The whole family can feel comfortable watching "C.R.A.Z.Y.," Jean-Marc Vallee's bouncy coming-of-age tale that coasts along on a terrific soundtrack and a spot-on feel for period detail. Story of a tight-knit Catholic family and their sexually confused son never goes near anything that might make mainstream auds uncomfortable, sticking with an old-fashioned tone balanced by inventive lensing that gives only the illusion of dipping its toe in risky waters. Local biz has been boffo, a good indication of high B.O. potential across the board -- sales at Venice were said to be brisk.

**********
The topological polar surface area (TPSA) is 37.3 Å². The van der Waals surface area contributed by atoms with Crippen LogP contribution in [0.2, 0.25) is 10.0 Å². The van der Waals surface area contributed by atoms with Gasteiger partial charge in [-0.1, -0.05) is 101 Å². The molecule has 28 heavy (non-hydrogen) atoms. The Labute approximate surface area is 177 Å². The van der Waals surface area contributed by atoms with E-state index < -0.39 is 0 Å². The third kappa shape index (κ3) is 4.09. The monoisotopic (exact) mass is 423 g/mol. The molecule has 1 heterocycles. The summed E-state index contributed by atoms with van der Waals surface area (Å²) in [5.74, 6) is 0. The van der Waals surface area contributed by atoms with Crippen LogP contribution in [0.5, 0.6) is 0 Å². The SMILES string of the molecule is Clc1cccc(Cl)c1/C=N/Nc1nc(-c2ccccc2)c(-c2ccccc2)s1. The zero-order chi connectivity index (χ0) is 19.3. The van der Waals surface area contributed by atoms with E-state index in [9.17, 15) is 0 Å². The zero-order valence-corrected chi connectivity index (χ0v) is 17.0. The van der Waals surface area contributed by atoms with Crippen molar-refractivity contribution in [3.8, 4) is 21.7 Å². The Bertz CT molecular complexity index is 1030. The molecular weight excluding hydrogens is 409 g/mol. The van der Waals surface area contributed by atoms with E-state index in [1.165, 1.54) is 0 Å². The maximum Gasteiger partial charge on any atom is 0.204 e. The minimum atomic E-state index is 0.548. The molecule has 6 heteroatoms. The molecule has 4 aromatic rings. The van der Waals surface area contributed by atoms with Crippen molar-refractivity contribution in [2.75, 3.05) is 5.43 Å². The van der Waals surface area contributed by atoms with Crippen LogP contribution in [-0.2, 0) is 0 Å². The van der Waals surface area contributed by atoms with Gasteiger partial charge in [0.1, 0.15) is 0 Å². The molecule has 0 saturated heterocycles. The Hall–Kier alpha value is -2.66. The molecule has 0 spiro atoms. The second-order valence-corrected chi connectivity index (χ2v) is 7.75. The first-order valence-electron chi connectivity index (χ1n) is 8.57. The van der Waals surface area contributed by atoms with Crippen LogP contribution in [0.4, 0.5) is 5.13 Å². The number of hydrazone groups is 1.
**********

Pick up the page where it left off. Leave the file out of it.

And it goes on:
The whole family can feel comfortable watching “C.R.A.Z.Y.,” Jean-Marc Vallee’s bouncy coming-of-age tale that coasts along on a terrific soundtrack and a spot-on feel for period detail. Story of a tight-knit Catholic family and their sexually confused son never goes near anything that might make mainstream auds uncomfortable, sticking with an old-fashioned tone balanced by inventive lensing that gives only the illusion of dipping its toe in risky waters. Local biz has been boffo, a good indication of high B.O. potential across the board — sales at Venice were said to be brisk.Christmas, 1960: Laurianne Beaulieu (Danielle Proulx) gives birth to her fourth son, Zac. The family is a tight-knit and loving clan, with outgoing Dad Gervais (Michel Cote) considered a pretty cool father whose insistence on singing along to Charles Aznavour at holiday gatherings is more a source of sheepish enjoyment than childhood embarrassment. Even as a kid, Zac (helmer’s son Emile Vallee) is Dad’s favorite, but Gervais keeps a watchful eye to make sure he grows up to be a man’s man. Despite Dad’s attempts to ensure a straight son, he’s unable to sway Zac’s interest in playing with baby carriages and dressing up in Mom’s pearls. Laurianne is more indulgent, recognizing her son has a “special quality.” But, Zac himself, even at 7, is desperately hoping he’s not a “fairy.” Just like his father, for whom Patsy Cline and Aznavour are the twin deities of song, music is the gateway to Zac’s highly developed fantasy life, and Vallee is at his most creative when he’s got a pop song blaring on the soundtrack. An exuberant levitation scene in church, to the accompaniment of the Rolling Stones’ “Sympathy for the Devil,” marks 15-year-old Zac’s entry into his confused yet idiosyncratic teen years (Marc-Andre Grondin now takes over the role). Trouble hits when Gervais thinks he spies Zac making out with a boy and hauls him to a shrink. Zac still isn’t willing to accept his orientation, and succumbs to pressures from best friend Michelle (Natasha Thompson) to start sleeping together. When Zac finally acknowledges his sexuality during a heated argument, Gervais tells him it’s the one thing he can never accept. Surrounding cast are stereotypical, particularly Zac’s brothers, who have roles such as egghead or sports fanatic. Only wastrel brother Raymond (Pierre-Luc Brillant) gets anything to work with. Risk-free portrayal of sexuality is treated coyly throughout, and Vallee is careful not to show anything that might offend. The two-hours-plus running time could easily be trimmed, although enthusiastic thesping helps keep the ball rolling. Cote and Grondin are especially fine at fleshing out the conflicted love of father and son, while Proulx is a welcome presence whenever she appears. Patrice Bricault-Vermette’s art direction is stand-out perfect, miraculously capturing the era without making it seem forced. Vallee’s feel for music, from Patsy Cline’s “Crazy” to David Bowie’s “Space Oddity” is one of pic’s most enjoyable features; helmer reportedly took a salary cut to pay for the numerous song rights.